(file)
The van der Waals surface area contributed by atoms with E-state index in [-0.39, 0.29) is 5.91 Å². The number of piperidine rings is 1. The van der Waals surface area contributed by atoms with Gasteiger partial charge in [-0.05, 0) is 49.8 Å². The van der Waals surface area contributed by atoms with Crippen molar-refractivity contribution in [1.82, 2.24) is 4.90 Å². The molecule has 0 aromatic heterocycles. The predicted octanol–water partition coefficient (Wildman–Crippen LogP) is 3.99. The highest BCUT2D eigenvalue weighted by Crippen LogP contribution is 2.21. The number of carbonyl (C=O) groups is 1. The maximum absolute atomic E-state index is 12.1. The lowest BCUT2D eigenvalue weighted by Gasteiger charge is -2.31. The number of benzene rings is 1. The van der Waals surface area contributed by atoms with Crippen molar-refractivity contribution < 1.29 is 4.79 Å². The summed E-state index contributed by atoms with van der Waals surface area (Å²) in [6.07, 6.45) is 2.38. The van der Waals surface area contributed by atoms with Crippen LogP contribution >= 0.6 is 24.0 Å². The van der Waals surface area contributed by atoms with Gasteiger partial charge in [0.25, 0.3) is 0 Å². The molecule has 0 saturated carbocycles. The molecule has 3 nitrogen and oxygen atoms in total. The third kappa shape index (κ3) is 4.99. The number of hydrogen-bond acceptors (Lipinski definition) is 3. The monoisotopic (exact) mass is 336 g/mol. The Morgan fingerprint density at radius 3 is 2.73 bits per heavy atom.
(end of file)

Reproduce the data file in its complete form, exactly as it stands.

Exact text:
The van der Waals surface area contributed by atoms with E-state index in [-0.39, 0.29) is 5.91 Å². The number of piperidine rings is 1. The van der Waals surface area contributed by atoms with Gasteiger partial charge in [-0.05, 0) is 49.8 Å². The van der Waals surface area contributed by atoms with Crippen molar-refractivity contribution in [1.82, 2.24) is 4.90 Å². The molecule has 0 aromatic heterocycles. The predicted octanol–water partition coefficient (Wildman–Crippen LogP) is 3.99. The highest BCUT2D eigenvalue weighted by Crippen LogP contribution is 2.21. The number of carbonyl (C=O) groups is 1. The maximum absolute atomic E-state index is 12.1. The lowest BCUT2D eigenvalue weighted by Gasteiger charge is -2.31. The number of benzene rings is 1. The van der Waals surface area contributed by atoms with Crippen molar-refractivity contribution < 1.29 is 4.79 Å². The summed E-state index contributed by atoms with van der Waals surface area (Å²) in [6.07, 6.45) is 2.38. The van der Waals surface area contributed by atoms with Crippen LogP contribution >= 0.6 is 24.0 Å². The van der Waals surface area contributed by atoms with Gasteiger partial charge in [0.25, 0.3) is 0 Å². The molecule has 0 saturated carbocycles. The molecule has 3 nitrogen and oxygen atoms in total. The third kappa shape index (κ3) is 4.99. The number of hydrogen-bond acceptors (Lipinski definition) is 3. The monoisotopic (exact) mass is 336 g/mol. The Morgan fingerprint density at radius 3 is 2.73 bits per heavy atom.